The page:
Jack Hoffman touched a lot of hearts with his inspirational 69-yard touchdown run during the Nebraska football spring game recently.
One of those moved by 7-year-old Hoffman’s run was President Barack Obama. And Monday afternoon the leader of the free world welcomed the entire Hoffman family to the White House for a visit inside the Oval Office.
Andy Hoffman, his wife Brianna and three children – including Jack – made the trip from Atkinson, Nebraska to Washington D.C. at the request of the White House.
The Hoffman family was joined by 2012 Uplifting Athletes Rare Disease Champion and former Nebraska running back Rex Burkhead.
A friendship between Burkhead and Jack Hoffman was the catalyst for Nebraksa Univeristy starting an Uplifting Athletes chapter in the spring of 2012.
“Being in there talking with the President was a weird feeling,” said Burkhead, who was drafted in the sixth round by the Cincinnati Bengals over the weekend. “Being in there with the Hoffman family and Jack and bringing about awareness to pediatric brain cancer is very important. It’s all about bring more awareness and raising money for more research.”
And earlier this year, Uplifting Athletes presented a check for $275,000 to the Dana Farber cancer institute in Boston in the fight against pediatric brain cancer – the rare disease that Jack Hoffman is battling.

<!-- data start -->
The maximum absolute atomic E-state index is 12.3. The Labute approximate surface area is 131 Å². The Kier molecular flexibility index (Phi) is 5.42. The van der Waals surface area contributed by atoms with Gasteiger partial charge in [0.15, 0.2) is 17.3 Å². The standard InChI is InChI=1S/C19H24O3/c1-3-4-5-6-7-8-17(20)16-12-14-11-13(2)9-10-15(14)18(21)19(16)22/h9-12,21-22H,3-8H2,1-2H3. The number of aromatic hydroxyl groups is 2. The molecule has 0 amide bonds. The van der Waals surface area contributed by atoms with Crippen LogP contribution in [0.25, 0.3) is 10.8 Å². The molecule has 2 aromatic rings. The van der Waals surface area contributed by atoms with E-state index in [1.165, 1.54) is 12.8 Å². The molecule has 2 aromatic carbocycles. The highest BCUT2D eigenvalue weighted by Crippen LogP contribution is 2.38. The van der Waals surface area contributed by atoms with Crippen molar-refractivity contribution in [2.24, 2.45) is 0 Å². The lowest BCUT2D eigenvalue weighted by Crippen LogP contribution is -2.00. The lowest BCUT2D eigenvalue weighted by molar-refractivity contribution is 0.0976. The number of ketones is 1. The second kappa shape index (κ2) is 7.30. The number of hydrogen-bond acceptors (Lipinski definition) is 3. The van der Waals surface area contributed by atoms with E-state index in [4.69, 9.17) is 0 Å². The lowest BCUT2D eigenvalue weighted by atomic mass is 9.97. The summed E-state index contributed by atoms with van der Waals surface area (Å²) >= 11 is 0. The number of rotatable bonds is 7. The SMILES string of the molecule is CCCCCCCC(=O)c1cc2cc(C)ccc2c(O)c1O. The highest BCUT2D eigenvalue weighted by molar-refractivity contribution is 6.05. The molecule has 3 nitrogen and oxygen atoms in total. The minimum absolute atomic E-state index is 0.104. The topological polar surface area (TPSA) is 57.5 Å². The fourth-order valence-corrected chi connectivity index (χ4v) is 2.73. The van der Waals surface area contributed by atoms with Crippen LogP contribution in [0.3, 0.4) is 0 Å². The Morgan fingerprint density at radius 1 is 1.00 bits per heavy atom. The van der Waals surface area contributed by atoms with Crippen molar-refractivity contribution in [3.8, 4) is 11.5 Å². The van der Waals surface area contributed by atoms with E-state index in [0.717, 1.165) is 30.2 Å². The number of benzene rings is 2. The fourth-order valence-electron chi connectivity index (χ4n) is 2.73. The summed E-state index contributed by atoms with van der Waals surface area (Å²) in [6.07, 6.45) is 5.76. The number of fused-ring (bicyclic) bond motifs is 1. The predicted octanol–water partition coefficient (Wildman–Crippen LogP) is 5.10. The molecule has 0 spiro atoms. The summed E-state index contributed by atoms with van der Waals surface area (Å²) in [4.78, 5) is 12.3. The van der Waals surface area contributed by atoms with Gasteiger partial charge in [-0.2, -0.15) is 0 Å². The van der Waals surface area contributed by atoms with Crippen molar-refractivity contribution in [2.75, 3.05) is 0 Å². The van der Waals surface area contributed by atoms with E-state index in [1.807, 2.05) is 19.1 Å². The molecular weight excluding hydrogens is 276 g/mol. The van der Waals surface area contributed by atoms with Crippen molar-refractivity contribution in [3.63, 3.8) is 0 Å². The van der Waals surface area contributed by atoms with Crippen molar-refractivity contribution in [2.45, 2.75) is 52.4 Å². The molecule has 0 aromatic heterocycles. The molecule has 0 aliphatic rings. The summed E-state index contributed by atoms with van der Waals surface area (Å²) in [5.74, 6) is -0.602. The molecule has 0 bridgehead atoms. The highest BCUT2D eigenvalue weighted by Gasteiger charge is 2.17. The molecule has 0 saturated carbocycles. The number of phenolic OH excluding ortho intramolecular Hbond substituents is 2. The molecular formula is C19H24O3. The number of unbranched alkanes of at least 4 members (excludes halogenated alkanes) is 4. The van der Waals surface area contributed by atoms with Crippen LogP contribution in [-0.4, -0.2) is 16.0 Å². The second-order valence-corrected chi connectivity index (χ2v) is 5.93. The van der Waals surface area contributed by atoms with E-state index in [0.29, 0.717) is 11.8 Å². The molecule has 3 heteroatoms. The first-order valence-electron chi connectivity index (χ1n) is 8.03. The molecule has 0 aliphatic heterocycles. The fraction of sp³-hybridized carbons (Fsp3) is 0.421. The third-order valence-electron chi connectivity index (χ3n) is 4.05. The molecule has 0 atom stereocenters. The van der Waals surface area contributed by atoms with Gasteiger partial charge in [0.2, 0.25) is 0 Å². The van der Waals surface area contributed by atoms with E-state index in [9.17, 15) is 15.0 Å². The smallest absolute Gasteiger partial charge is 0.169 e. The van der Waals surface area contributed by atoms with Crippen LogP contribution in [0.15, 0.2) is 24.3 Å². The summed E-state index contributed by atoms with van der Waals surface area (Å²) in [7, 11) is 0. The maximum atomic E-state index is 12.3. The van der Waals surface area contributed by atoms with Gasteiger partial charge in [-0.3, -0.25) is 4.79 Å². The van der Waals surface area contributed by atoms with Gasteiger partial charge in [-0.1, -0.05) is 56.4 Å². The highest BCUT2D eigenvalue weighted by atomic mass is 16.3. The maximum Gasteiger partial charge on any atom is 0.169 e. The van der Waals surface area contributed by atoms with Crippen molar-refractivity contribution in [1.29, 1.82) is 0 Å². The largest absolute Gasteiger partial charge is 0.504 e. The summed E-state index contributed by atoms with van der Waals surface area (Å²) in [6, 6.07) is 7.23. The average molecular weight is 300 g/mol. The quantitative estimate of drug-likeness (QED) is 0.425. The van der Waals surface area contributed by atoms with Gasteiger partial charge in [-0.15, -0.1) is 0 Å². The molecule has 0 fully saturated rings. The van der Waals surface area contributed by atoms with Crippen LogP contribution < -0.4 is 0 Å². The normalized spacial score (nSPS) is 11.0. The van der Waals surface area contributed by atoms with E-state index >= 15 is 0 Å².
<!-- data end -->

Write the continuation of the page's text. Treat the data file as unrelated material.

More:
Uplifting Athletes Executive Director Scott Shirley was in Washington D.C. Monday and visited with the Hoffman family and Burkhead following their visit with President Obama.
“The President was very gracious with his time with us. We didn’t get to talk about pediatric brain cancer very much,” Hoffman said. “But what we really thanked him for was starting a national conversation to help us further awareness for the disease.
“And we thanked him for that. It was an awesome experience for our entire family.”
Uplifting Athletes and Team Jack, the foundation Andy and Breanna Hoffman founded to aid in this fight against the rare disease of pediatric brain cancer, are working together to raise awareness and funds.
And when Jack’s innocent 69-yard touchdown run, which has more than 7.7 million views on YouTube, went viral it created a platform to bring more exposure to the challenges the Hoffman family, and millions of other rare disease families, face on a daily basis.
“It was just a remarkable event that was very authentic. It wasn’t something rehearsed or anything,” Andy Hoffman said of Jack’s touchdown run. “It was the human spirit being revealed in a very loving, touching way.
“The President talked about Jack being on Sportscenter and being the No 1 play that day. And he thought that was pretty cool.”